A workshop explores Rochester's history of racist and discriminatory property use and housing practices throughout urban development. It’s called “History of Rochester Gentrification.”
Organizer and founder of the sponsoring grassroots nonprofit “540 West Main,” Calvin Eaton says issues such as poverty, systemic and institutional racism that are swept under the rug are major elements, that have for decades, influenced downtown and inner city gentrification.
The workshop not only focuses on the problems faced with gentrification but explores possible solutions.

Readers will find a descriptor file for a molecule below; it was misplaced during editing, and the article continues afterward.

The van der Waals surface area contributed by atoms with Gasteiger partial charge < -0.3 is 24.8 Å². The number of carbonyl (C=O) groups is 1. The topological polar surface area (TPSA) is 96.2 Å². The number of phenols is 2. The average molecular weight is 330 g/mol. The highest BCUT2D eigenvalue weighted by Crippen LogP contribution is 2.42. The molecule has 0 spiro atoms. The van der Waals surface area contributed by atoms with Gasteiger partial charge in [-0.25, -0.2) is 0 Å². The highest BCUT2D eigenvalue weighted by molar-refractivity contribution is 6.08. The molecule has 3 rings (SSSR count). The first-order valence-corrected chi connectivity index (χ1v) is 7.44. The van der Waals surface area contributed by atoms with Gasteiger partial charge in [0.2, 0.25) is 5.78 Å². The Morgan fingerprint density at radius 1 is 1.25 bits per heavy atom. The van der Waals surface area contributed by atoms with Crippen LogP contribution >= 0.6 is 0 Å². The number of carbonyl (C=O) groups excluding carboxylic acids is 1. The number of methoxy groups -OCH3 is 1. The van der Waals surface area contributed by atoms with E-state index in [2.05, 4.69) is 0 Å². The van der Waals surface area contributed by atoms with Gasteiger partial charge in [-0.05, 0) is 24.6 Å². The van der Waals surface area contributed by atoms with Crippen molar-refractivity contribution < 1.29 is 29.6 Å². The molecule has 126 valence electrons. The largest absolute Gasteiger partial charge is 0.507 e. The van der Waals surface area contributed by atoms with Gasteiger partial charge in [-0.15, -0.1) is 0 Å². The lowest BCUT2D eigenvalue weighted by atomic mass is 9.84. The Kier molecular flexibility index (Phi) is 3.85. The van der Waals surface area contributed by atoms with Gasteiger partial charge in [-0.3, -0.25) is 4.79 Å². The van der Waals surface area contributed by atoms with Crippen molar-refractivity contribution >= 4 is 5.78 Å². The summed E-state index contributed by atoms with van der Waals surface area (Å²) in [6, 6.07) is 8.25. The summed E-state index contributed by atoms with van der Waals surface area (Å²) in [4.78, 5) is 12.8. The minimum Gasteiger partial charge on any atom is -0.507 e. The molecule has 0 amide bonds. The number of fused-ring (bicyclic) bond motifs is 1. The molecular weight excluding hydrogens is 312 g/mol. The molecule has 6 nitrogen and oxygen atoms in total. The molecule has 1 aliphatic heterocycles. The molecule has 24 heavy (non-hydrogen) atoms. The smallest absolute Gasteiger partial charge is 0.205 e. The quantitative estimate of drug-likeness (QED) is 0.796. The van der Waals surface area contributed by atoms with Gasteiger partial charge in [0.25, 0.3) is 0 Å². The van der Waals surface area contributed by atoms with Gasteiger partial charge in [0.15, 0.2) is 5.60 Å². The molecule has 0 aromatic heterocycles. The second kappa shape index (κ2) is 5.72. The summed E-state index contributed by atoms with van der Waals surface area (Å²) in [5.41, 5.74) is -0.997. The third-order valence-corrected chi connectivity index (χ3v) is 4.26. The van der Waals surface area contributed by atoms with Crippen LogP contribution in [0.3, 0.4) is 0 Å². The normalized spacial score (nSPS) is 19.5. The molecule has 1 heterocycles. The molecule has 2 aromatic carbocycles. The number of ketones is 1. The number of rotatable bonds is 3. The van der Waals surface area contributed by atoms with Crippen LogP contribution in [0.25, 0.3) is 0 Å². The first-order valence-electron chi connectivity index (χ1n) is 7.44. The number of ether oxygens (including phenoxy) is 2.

“When someone wants to make a neighborhood better, actually tap into the residents who already live there and not exclude them from the table as to what our neighborhood should look like,” stated Eaton.
540’s new “History of Rochester Gentrification” course was taught by Shane Wiegand, who teaches fourth grade in the Rush Henrietta Central School District and is also treasurer on the board of the Beechwood Neighborhood Coalition, sits on the Connected Communities Housing Committee, and is the outreach chair of the City Roots Community Land Trust.
The event was held at the former home of the Fredrick Douglass Resource Center and is part of its Second Annual “Fit, Well, & Sustainable” campaign.